by Rebecca Grappo, founder, RNG International Educational Consultants, LLC
The countdown to graduation has started! Students now know where they will be attending college, and they are busy saying goodbye to friends and hopefully, looking forward to new beginnings. Many of them have heard over and over that going to college is going to represent the “best four years” of their lives. So the expectations are high that this is indeed true! It’s a bittersweet, emotional time for everyone – parents included.
Now let’s add to the mix the experience of being a Third Culture Kid. Kids who have grown up overseas may be returning to the country of their passport to go to university. Or perhaps they are going to yet another new country, this time on their own as an international student. Yet another scenario is the TCK who will remain behind in the country of their passport to study while their parents go overseas again. No matter what the situation, major life transitions are in store for them.
I have done many presentations to students and parents at various international schools on the topic of transition to college, and have written several articles about the topic as well. It is very important to raise awareness about the complexities of transitioning to college for any student, but especially the TCK. They not only have to adjust to life as a college/university student, but also as one who may not always feel perfectly at home or comfortable on campus because of their TCK characteristics. Sadly, too few of them even know what that means. Therefore, I’d like to highlight some resources here that may help you and your family navigate the challenges of adjusting to university life for the Third Culture Kid/Global Nomad.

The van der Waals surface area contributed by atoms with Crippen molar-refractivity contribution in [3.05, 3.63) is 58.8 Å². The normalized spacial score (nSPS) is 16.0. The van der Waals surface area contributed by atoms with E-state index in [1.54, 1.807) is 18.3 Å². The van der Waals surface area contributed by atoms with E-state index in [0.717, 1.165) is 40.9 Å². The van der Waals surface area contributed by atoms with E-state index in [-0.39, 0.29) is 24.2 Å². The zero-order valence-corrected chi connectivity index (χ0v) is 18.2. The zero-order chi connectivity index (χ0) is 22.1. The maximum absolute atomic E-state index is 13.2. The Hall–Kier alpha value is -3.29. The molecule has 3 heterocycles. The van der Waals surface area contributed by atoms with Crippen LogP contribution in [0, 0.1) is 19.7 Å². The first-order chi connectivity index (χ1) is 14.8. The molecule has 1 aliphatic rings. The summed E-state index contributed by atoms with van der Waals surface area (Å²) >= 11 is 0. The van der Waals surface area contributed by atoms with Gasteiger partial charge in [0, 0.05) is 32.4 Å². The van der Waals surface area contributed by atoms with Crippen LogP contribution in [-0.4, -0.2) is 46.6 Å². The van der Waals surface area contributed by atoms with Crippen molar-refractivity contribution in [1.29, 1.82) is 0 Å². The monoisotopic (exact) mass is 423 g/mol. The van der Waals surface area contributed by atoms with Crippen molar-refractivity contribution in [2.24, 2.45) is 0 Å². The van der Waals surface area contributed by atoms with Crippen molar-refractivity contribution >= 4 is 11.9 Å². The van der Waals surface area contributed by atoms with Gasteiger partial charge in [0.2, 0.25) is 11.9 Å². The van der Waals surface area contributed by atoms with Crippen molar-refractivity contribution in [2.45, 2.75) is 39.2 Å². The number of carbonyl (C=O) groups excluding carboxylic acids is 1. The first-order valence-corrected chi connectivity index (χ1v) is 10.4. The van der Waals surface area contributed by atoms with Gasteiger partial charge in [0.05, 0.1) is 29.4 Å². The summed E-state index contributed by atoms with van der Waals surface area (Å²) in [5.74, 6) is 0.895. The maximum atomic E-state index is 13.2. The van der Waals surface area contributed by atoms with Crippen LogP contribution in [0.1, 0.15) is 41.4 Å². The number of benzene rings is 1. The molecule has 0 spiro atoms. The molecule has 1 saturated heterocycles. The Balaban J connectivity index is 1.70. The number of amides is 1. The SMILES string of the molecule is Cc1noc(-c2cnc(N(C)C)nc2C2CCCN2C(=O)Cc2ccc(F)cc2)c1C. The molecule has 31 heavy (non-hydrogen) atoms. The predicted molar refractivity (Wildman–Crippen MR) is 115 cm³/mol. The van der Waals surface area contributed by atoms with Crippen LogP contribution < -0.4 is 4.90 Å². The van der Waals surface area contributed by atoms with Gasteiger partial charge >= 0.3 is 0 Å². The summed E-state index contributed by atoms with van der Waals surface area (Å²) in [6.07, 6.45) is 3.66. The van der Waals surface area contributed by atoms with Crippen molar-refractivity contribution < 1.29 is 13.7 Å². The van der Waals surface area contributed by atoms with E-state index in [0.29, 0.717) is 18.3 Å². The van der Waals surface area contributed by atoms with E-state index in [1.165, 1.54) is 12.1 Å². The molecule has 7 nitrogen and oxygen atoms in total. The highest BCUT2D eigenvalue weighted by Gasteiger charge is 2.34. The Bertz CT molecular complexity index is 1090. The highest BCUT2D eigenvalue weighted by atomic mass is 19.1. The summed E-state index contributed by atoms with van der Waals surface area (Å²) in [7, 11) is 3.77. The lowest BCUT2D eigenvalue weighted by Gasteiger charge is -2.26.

The Global Nomad’s Guide to University Transition by Tina Quick is a new book completely devoted to this topic. I blogged about attending her presentation at the Families in Global Transition conference back in March. I have had a preview of the book, which will be released by mid-June. (I’ll be sure to alert you when has been!) It is chock-full of invaluable information, and as I wrote in my review for the book itself, it should be put in the hands of every TCK going off to university.
Maureen Tillman, a psychotherapist in New Jersey, has a practice devoted to helping students transition to college as well as helping students who do not succeed get back on their feet again. She just did a radio interview about the transitions to college which you can listen to on iTunes. (The first few minutes are chatter, but the interview will follow, I promise!) She also blogs for the New York Times, and has a practice called “College with Confidence”.
Then for TCKs returning to the U.S. (though I’m sure any TCK would be welcome!), there are summer transition sessions for high school and college age TCKs run by Interaction International.
For information about sending your child to college from overseas, check out my article that was published in the AFSA Foreign Service Journal (June 2008) called Flying Solo – Going to College from Overseas: A Guide for Parents.
For practical tips on adjusting to college from other TCKs, read TCKs and College/University: From Overseas to Undergrad that was featured on the expatwomen.com website. I especially enjoyed writing that article, as many of the TCKs interviewed were former students of mine from my years of teaching overseas.
Lastly, though there are hundreds of issues that kids and parents need to be aware of, I have found that many students do not have much experience handling their personal finances when they go to college, nor do they really understand basic credit instruments. Here is a resource for students that will give them the basics about credit education.
Hopefully, your children will transition smoothly! If not, know that there are many resources as well as caring, knowledgeable, and experienced professionals out there who can help.
And if you start to get too weepy about your child leaving home, just remember. This is exactly where you wanted them to be at this stage of their lives. They’re going off to college most likely because you’ve also been successful as a parent. So rejoice that you have the opportunity to see them launched!